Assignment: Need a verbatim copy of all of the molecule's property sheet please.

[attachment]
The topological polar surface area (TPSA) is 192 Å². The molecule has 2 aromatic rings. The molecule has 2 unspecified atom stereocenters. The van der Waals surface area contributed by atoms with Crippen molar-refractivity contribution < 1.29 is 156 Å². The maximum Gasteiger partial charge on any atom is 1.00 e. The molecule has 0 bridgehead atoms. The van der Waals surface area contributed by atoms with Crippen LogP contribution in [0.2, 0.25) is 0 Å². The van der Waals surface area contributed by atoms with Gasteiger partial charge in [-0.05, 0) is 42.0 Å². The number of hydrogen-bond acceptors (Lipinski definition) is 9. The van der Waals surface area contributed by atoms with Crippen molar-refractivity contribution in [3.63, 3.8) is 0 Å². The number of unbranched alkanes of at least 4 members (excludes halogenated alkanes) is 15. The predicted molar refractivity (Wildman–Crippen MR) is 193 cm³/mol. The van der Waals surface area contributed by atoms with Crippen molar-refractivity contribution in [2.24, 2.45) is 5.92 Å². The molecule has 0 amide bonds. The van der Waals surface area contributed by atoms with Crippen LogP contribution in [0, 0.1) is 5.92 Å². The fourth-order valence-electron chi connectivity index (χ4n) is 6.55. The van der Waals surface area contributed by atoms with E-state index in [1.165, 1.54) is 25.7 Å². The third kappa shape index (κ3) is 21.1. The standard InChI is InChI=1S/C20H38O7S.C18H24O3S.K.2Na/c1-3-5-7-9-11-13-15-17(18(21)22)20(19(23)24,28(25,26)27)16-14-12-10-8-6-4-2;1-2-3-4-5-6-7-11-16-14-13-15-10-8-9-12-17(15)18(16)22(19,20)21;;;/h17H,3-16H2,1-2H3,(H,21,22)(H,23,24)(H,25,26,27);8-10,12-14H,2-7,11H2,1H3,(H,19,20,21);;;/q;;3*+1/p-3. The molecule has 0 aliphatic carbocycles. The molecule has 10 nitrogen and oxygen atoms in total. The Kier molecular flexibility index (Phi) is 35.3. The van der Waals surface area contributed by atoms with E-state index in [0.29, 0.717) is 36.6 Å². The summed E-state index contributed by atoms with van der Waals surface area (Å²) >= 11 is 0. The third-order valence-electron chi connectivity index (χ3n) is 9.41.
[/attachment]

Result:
The topological polar surface area (TPSA) is 192 Å². The molecule has 2 aromatic rings. The molecule has 2 unspecified atom stereocenters. The van der Waals surface area contributed by atoms with Crippen molar-refractivity contribution < 1.29 is 156 Å². The maximum Gasteiger partial charge on any atom is 1.00 e. The molecule has 0 bridgehead atoms. The van der Waals surface area contributed by atoms with Crippen LogP contribution in [0.2, 0.25) is 0 Å². The van der Waals surface area contributed by atoms with Gasteiger partial charge in [-0.05, 0) is 42.0 Å². The number of hydrogen-bond acceptors (Lipinski definition) is 9. The van der Waals surface area contributed by atoms with Crippen molar-refractivity contribution in [3.63, 3.8) is 0 Å². The number of unbranched alkanes of at least 4 members (excludes halogenated alkanes) is 15. The predicted molar refractivity (Wildman–Crippen MR) is 193 cm³/mol. The van der Waals surface area contributed by atoms with Crippen molar-refractivity contribution in [2.24, 2.45) is 5.92 Å². The molecule has 0 amide bonds. The van der Waals surface area contributed by atoms with Crippen LogP contribution in [0, 0.1) is 5.92 Å². The fourth-order valence-electron chi connectivity index (χ4n) is 6.55. The van der Waals surface area contributed by atoms with E-state index in [1.165, 1.54) is 25.7 Å². The third kappa shape index (κ3) is 21.1. The standard InChI is InChI=1S/C20H38O7S.C18H24O3S.K.2Na/c1-3-5-7-9-11-13-15-17(18(21)22)20(19(23)24,28(25,26)27)16-14-12-10-8-6-4-2;1-2-3-4-5-6-7-11-16-14-13-15-10-8-9-12-17(15)18(16)22(19,20)21;;;/h17H,3-16H2,1-2H3,(H,21,22)(H,23,24)(H,25,26,27);8-10,12-14H,2-7,11H2,1H3,(H,19,20,21);;;/q;;3*+1/p-3. The molecule has 0 aliphatic carbocycles. The molecule has 10 nitrogen and oxygen atoms in total. The Kier molecular flexibility index (Phi) is 35.3. The van der Waals surface area contributed by atoms with E-state index in [0.29, 0.717) is 36.6 Å². The summed E-state index contributed by atoms with van der Waals surface area (Å²) >= 11 is 0. The third-order valence-electron chi connectivity index (χ3n) is 9.41.